Ask the Editor™
Volume 8, Issue 3

In this issue:


You've Got to Read This Writing Book

Recently I recommended a book to a good friend, Man's Search for Meaning, by Viktor Frankl. "Funny you should mention that title," she said. "Right now I'm reading a book, You've Got to Read This Book, in which people tell the story of a book that changed their life. One of the chapters is on that book."

That got me to thinking about books that have had the biggest influence on my life, including books on writing.

Below I list some of the writing books that have helped me. I also identify key resources that every writer should have. And in the Ask the Editor section, I turned the tables and asked a few of my readers to recommend a few writing books.

What is the one writing book that has influenced me the most, you ask? Oddly, it's a book I wouldn't recommend, unless you are having trouble sleeping at night.

Not that A Rhetoric for Writing Teachers is a bad book. Just a bit academic.

I read it before teaching college freshmen composition for the first time. It summarizes current theory and research on teaching composition.

At the time, it revolutionized my understanding of writing - that writing involves multiple processes of prewriting, drafting, revising, and proofing.

These concepts are part of the writing curriculum in schools today, but weren't when I was a kid. When I was in grade school, the approach was much more rigid, focusing on correctness and the final writing product. Remember submitting a formal outline or getting a paper back marked up in red ink?

In thumbing through a few of my son's composition books, I can see that the emphasis has shifted to the writing process. They offer tools and strategies to help students gather and organize information, draft, revise, and proofread - like I do in this column.

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“A book ought to be an ice pick to break up the frozen sea within us.” Franz Kafka


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Ten Recommended Books on Writing

On Writing Well, by William Zinsser. Do yourself a favor and go to Amazon.com and read the first chapter. No, really. Do it now. (It's three pages.) You'll laugh. You'll cry. You'll buy the book.

Writing Well, by Donald Hall and Sven Birkerts. Did they get the inspiration for their title from Zinsser or vice versa. Regardless, like Zinsser, Hall and Birkerts believe good writing should connect human beings to one another by being alive and engaging.

Style: Ten Lessons in Clarity and Grace, by Joseph M. Williams, and Revising Business Prose, by Richard A. Lanham. Both books stress the importance of revision in the writing process.

Ogilvy on Advertising, by David Ogilvy. A classic.

Writing Down the Bones, by Natalie Goldberg, Writing from the Inside Out, by Dennis Palumbo, Writing Without Teachers, by Peter Elbow, and One Continuous Mistake: Four Noble Truths for Writers, by Gail Sher. Any one of these books could be retitled, Zen and the Art of Writing. All four describe how to get out of your own way and avoid writer's block by separating the writing and editing processes.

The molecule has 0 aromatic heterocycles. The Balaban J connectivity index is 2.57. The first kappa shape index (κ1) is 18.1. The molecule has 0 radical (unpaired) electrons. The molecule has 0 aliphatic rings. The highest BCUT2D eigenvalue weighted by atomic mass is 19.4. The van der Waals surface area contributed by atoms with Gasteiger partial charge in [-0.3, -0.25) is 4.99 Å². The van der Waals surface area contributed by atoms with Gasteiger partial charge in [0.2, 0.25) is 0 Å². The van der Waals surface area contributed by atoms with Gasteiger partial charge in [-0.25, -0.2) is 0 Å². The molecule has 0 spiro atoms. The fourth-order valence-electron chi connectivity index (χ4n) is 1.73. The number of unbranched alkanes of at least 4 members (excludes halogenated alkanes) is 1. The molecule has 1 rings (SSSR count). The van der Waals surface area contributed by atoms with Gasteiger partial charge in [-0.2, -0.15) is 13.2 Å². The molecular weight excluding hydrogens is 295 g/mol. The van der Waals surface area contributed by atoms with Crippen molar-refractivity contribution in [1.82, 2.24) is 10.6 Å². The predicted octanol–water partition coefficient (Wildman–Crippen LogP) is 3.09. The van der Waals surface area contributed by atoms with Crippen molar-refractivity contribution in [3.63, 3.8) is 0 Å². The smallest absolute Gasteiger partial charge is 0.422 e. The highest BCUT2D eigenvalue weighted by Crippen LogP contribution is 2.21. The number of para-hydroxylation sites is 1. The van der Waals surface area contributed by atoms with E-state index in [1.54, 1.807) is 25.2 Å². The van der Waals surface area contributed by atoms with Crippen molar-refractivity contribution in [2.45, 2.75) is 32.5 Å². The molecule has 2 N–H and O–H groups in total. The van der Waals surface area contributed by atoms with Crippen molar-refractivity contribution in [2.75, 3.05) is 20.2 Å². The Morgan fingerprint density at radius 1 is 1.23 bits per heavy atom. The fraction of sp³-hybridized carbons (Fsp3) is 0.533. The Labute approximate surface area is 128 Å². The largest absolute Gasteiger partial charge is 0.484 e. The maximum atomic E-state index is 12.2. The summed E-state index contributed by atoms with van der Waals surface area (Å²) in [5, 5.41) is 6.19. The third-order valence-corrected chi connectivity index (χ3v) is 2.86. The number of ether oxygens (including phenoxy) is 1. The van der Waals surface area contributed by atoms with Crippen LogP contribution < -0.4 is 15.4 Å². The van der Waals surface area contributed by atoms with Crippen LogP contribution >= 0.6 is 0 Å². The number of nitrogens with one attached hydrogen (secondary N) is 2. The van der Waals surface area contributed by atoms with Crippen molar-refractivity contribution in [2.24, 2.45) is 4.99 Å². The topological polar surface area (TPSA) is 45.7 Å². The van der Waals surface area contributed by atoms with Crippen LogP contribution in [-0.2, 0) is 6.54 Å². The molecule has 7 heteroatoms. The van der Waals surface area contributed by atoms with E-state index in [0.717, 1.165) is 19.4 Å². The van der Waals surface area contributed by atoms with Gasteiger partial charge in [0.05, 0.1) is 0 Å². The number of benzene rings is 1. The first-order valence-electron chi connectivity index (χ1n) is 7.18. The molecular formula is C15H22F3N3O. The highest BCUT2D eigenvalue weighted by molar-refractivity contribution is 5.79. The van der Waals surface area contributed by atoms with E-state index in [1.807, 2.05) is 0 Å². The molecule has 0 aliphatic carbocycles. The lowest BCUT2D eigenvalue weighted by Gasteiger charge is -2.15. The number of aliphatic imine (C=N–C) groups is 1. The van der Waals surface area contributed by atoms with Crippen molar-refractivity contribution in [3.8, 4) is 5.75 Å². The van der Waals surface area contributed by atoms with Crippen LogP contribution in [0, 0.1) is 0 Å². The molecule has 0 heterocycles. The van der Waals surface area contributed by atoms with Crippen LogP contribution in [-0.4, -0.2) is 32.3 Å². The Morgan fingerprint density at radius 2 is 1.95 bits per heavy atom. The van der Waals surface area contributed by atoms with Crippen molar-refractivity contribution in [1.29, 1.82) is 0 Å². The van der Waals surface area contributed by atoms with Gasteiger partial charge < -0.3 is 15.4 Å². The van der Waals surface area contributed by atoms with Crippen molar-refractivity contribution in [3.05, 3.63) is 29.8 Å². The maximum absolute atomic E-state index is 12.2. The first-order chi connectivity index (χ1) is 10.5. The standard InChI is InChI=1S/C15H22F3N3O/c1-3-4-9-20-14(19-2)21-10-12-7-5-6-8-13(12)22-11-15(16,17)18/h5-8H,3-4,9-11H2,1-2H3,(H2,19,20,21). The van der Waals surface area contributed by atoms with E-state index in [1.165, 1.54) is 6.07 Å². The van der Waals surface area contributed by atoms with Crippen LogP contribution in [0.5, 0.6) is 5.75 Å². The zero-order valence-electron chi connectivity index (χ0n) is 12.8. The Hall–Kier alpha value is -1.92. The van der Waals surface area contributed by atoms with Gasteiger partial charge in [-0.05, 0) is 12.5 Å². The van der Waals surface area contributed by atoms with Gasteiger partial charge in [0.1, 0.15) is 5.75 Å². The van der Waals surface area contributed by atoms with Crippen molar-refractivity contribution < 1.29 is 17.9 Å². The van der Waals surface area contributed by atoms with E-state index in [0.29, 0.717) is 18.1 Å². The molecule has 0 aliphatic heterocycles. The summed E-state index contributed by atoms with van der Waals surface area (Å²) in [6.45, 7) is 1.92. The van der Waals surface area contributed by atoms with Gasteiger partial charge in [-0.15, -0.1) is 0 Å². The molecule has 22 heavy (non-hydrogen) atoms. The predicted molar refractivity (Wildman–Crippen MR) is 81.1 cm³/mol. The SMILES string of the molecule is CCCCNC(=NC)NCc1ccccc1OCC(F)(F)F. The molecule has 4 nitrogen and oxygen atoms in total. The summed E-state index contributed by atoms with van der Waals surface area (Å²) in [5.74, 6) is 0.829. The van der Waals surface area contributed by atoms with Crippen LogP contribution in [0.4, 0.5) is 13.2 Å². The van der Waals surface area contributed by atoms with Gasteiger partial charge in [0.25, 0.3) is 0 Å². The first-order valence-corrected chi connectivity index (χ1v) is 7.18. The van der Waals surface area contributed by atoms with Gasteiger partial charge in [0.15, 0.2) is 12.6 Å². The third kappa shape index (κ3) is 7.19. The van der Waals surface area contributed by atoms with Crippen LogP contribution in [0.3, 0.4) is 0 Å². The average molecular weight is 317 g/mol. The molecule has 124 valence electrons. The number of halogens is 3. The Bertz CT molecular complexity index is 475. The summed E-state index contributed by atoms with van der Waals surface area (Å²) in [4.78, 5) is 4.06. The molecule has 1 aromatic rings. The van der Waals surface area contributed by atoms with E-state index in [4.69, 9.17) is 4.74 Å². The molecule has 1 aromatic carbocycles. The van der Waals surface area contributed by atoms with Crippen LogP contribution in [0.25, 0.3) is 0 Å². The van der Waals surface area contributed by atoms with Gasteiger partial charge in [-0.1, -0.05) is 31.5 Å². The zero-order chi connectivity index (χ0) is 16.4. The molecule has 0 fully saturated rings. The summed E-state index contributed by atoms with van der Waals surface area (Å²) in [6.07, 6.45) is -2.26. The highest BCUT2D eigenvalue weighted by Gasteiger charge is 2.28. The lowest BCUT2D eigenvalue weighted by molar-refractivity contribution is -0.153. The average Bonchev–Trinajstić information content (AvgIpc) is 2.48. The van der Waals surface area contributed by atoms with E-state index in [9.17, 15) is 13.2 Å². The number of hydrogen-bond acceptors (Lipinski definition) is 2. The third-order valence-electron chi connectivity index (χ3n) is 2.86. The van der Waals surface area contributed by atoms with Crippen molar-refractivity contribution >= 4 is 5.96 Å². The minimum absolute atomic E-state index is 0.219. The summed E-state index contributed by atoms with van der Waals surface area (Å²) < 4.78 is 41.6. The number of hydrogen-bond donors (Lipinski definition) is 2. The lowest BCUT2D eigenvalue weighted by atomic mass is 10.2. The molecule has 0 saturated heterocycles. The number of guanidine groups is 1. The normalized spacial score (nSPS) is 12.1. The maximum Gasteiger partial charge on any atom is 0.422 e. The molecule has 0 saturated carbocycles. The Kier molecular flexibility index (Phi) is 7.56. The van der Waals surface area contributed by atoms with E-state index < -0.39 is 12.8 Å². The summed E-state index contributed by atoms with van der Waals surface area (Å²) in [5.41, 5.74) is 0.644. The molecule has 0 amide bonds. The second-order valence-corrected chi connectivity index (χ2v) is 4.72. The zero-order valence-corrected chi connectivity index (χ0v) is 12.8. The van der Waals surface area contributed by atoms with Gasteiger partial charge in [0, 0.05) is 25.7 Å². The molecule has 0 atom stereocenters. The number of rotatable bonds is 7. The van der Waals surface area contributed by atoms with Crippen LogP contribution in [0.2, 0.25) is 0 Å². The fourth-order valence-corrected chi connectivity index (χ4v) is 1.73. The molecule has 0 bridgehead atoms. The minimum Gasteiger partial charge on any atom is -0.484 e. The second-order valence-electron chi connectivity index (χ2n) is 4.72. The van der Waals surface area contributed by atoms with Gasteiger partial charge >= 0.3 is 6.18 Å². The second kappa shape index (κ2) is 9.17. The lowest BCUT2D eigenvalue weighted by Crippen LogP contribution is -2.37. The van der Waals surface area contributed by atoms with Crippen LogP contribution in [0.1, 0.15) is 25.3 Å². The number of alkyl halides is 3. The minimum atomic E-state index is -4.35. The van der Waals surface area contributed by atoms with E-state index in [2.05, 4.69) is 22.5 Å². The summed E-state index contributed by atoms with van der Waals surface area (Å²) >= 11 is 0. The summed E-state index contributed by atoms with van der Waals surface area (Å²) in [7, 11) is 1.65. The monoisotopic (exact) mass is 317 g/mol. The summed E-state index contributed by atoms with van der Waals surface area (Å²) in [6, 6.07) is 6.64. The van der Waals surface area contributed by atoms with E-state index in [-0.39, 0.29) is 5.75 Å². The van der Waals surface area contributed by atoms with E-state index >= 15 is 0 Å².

Effective E-Mail Made E-Z, published by UpWrite Press. Okay, shameless plug for a book I had the pleasure of contributing to. But UpWrite Press also publishes a number of outstanding process-oriented books on writing, including Write for Business and Writers Inc. (for students).

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“A great book should leave you with many experiences, and slightly exhausted at the end.” William Styron


Writer's Bookshelf: Essential References

The Chicago Manual of Style

The Associated Press Stylebook

Webster's New Collegiate Dictionary

The New Fowler's Modern English Usage

The Gregg Reference Manual

Some of you may be surprised that Strunk and White's, Elements of Style, doesn't appear in either of my lists. Considering the original was written in 1919, I'm surprised at how popular this book still is. Although there is useful advice in here, much of the information is outdated and obsolete in light of contemporary composition research. There are much better books out there.

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“Never read any book that is not a year old.” Ralph Waldo Emerson


Ask the Editor™ Question

In this issue I turned the tables and asked a few readers what writing books they would recommend. Here's what they recommended in no particular order:

Creative Interviewing: The Writer's Guide to Gathering Information by Asking Questions, by Ken Metzler

The Art of Plain Talk, by Rudolph Flesch

The Complete Plain Words, by Sir Ernest Gowers

The Reader Over Your Shoulder, Robert Graves and Alan Hodge

Writing With Precision, Jefferson Bates

The Technique of Clear Writing, by Robert Gunning

Clear Writing, by Marilyn Gilbert

Watch Your Language and The Careful Writer, by Theodore Bernstein

The Business Writer's Handbook, by Alred, Brusaw, and Oliu

“The Editor”

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